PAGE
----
Nagata et al. (2001, 2006) developed a joystick teaching system for a polishing robot to safely obtain desirable orientation data of a sanding tool attached to the tip of robot arm. Maeda et al. (2002) proposed a simple teaching method for industrial robots by human demonstration. The proposed automated camera calibration enabled labor-saving teaching and compensated the absolute positional error of an industrial robot. Also, Kushida et al. (2001) proposed a method of force-free control for an industrial articulated robot arm. The control method was applied to the direct teaching of industrial articulated robot arms, in which the robot arm was directly moved by human force. Further, Sugita et al. (2003) developed two kinds of teaching support devices, i.e., a three-wire type and an arm type, for a deburring and finishing robot. The validity the proposed devices were verified through experiments by using an industrial robot. As for off-line teaching, Ahn and Lee (2000) proposed an off-line automatic teaching method using vision information for robotic assembly task. Also, CAD-based off-line teaching system was proposed by Neto et al. (2010), which allowed users with basic CAD skills to generate robot programs off-line, without stopping the production by using a robot. Besides, Ge et al. (1993) showed a basic transformation from CAD data to position and orientation vectors for a polishing robot. As one of the pioneers about teaching-less industrial robotic system, Sugitani et al. (1996) developed welding robots which were successfully controlled by the teaching-less CAD/CAM system, in which there were 26 sets of arc welding robot for steel bridge panel fabrication. Further, Chen and Dong (2013) reported recent developments and future issues, however, it seems that the necessity of teachingless was not discussed.

This chapter first describes the robotic CAM system proposed from the view point of robotic servo controller for an articulated industrial robot RV1A (Nagata et al., 2013). It is defined here that the CAM system includes an important function which allows an industrial robot to move the tip of robot arm along not only numerical control data (NC data) but also cutter location data (CL data) consisting of position and orientation components. Then, a reverse post-processor is proposed for the robotic CAM system to online generate the original CL data from the NC data post-processed for a five-axis NC machine tool with a tilting head. The developed CAM system has a high applicability to other industrial robots with an open architecture controller whose servo system is technically opened to end-users, and also works as a straightforward interface between a general CAD/CAM system and the industrial robots.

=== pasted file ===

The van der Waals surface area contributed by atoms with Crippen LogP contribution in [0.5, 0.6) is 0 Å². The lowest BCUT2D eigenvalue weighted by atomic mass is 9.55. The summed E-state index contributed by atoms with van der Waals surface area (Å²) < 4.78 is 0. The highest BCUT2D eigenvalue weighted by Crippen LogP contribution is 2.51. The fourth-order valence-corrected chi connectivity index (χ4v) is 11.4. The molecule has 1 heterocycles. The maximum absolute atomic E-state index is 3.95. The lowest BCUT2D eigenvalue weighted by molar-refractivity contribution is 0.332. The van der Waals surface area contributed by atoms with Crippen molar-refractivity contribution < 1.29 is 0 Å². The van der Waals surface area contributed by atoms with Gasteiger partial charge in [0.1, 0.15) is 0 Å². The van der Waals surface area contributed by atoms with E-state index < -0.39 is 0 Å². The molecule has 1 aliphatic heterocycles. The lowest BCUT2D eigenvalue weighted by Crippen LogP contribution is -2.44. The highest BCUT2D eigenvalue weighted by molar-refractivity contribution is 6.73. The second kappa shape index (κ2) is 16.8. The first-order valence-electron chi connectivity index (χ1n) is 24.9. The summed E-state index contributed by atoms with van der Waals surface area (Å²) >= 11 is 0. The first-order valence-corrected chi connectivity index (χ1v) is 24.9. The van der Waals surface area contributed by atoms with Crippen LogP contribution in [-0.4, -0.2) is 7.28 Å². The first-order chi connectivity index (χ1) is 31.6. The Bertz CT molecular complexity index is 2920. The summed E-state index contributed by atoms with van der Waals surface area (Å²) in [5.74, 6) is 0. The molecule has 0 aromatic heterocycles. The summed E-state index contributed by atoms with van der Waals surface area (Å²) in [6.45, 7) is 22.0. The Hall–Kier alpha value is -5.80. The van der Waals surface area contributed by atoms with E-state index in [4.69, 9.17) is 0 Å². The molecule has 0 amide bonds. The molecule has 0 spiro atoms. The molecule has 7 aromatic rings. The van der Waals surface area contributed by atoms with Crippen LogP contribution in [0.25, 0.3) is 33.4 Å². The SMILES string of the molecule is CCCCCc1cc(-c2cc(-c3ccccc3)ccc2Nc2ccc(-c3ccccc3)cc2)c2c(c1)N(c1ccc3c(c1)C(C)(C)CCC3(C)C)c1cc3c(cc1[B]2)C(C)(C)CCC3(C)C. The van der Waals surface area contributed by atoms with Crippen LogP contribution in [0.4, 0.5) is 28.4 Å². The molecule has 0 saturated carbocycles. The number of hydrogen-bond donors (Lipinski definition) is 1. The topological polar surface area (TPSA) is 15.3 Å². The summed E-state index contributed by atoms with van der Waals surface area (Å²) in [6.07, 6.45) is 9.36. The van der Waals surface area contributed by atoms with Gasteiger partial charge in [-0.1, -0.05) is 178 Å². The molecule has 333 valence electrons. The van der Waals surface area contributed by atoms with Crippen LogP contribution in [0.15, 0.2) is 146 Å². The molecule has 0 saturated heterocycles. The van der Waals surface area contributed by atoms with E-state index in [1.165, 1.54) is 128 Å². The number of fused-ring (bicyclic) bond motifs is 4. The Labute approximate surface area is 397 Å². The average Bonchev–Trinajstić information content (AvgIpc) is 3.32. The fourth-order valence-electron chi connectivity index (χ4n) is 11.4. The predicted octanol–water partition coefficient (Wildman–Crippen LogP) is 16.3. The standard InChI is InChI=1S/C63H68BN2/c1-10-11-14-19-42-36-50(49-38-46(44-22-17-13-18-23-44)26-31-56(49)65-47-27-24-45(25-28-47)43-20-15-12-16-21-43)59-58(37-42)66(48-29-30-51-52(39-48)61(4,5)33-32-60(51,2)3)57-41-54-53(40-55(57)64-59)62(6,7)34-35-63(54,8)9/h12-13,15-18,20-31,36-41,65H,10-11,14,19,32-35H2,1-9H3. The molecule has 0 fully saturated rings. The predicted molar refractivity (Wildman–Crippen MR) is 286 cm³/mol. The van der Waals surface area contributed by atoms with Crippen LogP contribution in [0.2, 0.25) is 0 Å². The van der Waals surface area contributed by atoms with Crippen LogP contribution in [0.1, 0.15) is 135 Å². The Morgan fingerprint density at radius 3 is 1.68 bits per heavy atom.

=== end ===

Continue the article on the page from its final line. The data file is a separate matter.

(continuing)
Key Terms in this Chapter

NC Data: Numerical control data according to the type of machine tool are converted from CL data. The tool for this process is called the post-processor.

Full Mold Casting: This is a combination of sand mold casting and lost-foam casting, which is also called an evaporative-pattern casting. For example, a foamed polystyrene pattern is surrounded by sand, much like a wood mold. Then, pouring metal into the sand mold vaporizes the foamed polystyrene on contact. Consequently, the metallic workpiece with the same shape of the pattern can be obtained.

Robot Language: An industrial robot has an original robot language provided by the robot maker to describe a program for a robotic application. The drawback is that it is not well standardized among various types of industrial robots.

Robotic Teaching: Robotic teaching is the well-known process to make a desired trajectory by using a teaching pendant. The robotic teaching is a time-consuming task.

CAD/CAM: Computer Aided Design and Computer Aided Manufacturing. Here, CAD/CAM is used to make a desired trajectory of the robot arm without a robotic teaching process.

Machining Robot: The base articulated industrial robot has six-DOFs and position accuracy around 0.05 mm. A light weight compact machining tool is attached to the flange of an industrial robot. The proposed robotic CAM system is incorporated in the robot.

Industrial Robot: Articulated-type industrial robot RV1A with six degree-of-freedoms. The servo system and communication interface are technically opened to users.

Reverse Post-Processor: Reverse post-processor is the online conversion tool from NC data to CL data in the proposed robotic CAM system.

Servo Controller: Six servo motors are built in the corresponding six joint of the industrial robot RV1A. The joint angles can be controlled to follow reference values by the servo controller.

CL Data: Cutter location data are generated from the main-processor of CAM, which are written with multi-lined “GOTO” statements including position and orientation vectors.